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filed: August 17, 1979.


No. 146 Special Transfer Docket No. 147 Special Transfer Docket Appeal from the Orders of August 8, 1977 of the Court of Common Pleas, Philadelphia County, Trial Division, Criminal Section, May Term, 1976 Nos. 1013-1014


Mark E. Kogan, Philadelphia, for appellant.

Sandy L. V. Byrd, Assistant District Attorney, Philadelphia, for Commonwealth, appellee.

Wieand, Nix and Wekselman, JJ.*fn*

Author: Nix

[ 268 Pa. Super. Page 555]

Appellant appeals from the denial of his motion in arrest of judgment, following a second trial, which sought dismissal of all the charges against him on the ground of double jeopardy. The single question*fn1 we decide in this appeal is whether a retrial of appellant would be barred by double jeopardy. It is our considered judgment that a retrial of appellant would not offend the protection against double jeopardy.

Appellant's first trial resulted in a mistrial as the result of the Commonwealth's failure to disclose to the defense a statement allegedly made by appellant. Appellant was granted a new trial by the trial court after his second trial because of improper remarks made by the prosecutor during his closing argument.

Appellant relies on the opinion in support of affirmance authored by former Justice Pomeroy in Commonwealth v. Potter, 478 Pa. 251, 386 A.2d 918 (1978) to provide the theory for invoking the double jeopardy clause. In Potter, it was held that a retrial would be barred "when the prosecuting lawyer, judged by an objective standard, must be deemed to have been substantially certain that a mistrial would be declared as a result of his questions to witnesses or other conduct at trial." Id., 478 Pa. at 267, 386 A.2d 926. Application of the Potter "substantial certainty" requires close attention to the sequence of events and the exact language used by the parties and the trial court. Id., 478 Pa. at 268, 386 A.2d at 926. In Potter, it was determined that a review

[ 268 Pa. Super. Page 556]

    of the record did not support the charges that the prosecutor engaged in conduct intended to abort the trial so as to secure a more favorable opportunity to convict the defendant. Id., 478 Pa. at 272, 386 A.2d 928. In ascertaining whether such intent existed on the part of the prosecutor, the Court made note of the overwhelming evidence tending to establish the defendant's guilt, as a factor militating against the inference that the prosecutor intended to abort the trial in anticipation of more favorable prosecutorial advantage at some later point in time. Id.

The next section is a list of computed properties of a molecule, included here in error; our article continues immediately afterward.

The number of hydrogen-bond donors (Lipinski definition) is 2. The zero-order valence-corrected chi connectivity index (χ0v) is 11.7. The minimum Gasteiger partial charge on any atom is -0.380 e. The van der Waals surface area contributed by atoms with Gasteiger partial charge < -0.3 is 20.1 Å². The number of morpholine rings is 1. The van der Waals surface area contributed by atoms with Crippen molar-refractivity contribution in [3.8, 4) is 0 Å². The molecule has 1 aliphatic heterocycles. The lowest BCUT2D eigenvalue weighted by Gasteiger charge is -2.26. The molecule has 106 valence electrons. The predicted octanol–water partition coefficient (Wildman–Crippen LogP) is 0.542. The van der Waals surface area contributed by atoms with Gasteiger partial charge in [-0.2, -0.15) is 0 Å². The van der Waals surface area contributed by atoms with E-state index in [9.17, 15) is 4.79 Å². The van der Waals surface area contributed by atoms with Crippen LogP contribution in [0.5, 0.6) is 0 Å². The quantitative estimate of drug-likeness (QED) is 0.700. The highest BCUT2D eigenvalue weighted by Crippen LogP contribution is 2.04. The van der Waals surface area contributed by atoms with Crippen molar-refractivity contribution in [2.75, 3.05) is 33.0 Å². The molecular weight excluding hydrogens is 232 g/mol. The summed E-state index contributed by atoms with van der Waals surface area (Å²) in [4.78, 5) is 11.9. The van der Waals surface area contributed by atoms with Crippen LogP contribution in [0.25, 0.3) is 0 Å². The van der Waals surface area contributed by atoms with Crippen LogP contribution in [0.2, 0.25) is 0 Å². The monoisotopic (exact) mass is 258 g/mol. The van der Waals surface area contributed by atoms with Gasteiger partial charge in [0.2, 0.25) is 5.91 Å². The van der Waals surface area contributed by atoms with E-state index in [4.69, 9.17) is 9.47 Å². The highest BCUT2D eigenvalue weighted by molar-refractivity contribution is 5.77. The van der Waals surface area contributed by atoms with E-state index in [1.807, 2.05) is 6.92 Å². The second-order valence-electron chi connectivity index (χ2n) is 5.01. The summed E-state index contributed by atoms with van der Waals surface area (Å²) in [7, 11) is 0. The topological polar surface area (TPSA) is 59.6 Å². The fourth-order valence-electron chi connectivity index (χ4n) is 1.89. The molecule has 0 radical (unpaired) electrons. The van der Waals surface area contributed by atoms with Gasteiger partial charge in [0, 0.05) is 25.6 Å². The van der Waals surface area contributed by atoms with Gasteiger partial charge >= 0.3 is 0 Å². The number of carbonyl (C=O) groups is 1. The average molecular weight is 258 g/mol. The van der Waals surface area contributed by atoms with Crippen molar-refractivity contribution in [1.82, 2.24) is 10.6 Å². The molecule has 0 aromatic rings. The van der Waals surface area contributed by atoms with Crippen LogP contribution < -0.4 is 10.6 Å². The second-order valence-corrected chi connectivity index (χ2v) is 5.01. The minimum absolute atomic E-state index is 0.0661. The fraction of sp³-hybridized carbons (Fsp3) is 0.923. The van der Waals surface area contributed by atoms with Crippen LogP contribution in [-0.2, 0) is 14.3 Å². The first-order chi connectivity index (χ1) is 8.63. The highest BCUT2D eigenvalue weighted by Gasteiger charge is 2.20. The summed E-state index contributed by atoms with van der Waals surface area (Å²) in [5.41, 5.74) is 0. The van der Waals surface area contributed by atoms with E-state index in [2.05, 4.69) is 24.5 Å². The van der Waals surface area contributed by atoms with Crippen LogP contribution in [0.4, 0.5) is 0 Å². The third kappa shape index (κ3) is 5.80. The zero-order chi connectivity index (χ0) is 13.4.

Assuming arguendo that Potter correctly announced a theory of recovery under the double jeopardy clause, even though the earlier trial proceeded to a final determination before the jury then impanelled,*fn2 we cannot conclude that the prosecutor's remarks, which were confined to his closing statements and which do not indicate a pattern of repeatedly objectionable misconduct permeating the entire trial, were made with any intent to procure a mistrial upon defense motion. The prosecutor made numerous remarks during closing argument, all of which were highly objectionable and were intended to disparage and discredit the appellant's psychiatrist witness. The prosecutor, inter alia, referred to the psychiatrist as a "prostitute", a "huckster" and referred to his testimony as "a lot of crap." We strongly condemn such unwarranted and tasteless comments; however, we are not convinced that the record reflects an intention on the part of the prosecutor to abort the trial. Our conclusion that the prosecutor did not intend to abort the trial is buttressed by the weight of evidence adduced in this case in support of appellant's conviction for first degree murder.

The remedy of discharge sought by appellant far exceeds the remedy necessary to protect a criminal defendant from the kind of misconduct by the prosecutor as happened in this case. Appellant was properly awarded a new trial, which is all the relief to which he was entitled. See Commonwealth v. Gilman, 470 Pa. 179, 368 A.2d 253 (1977).

[ 268 Pa. Super. Page 557]

*fn* Justice ROBERT N. C. NIX, Jr. of the Supreme Court of Pennsylvania and Judge I. MARTIN WEKSELMAN of the Court of Common Pleas of Allegheny County, Pennsylvania, are sitting by designation.

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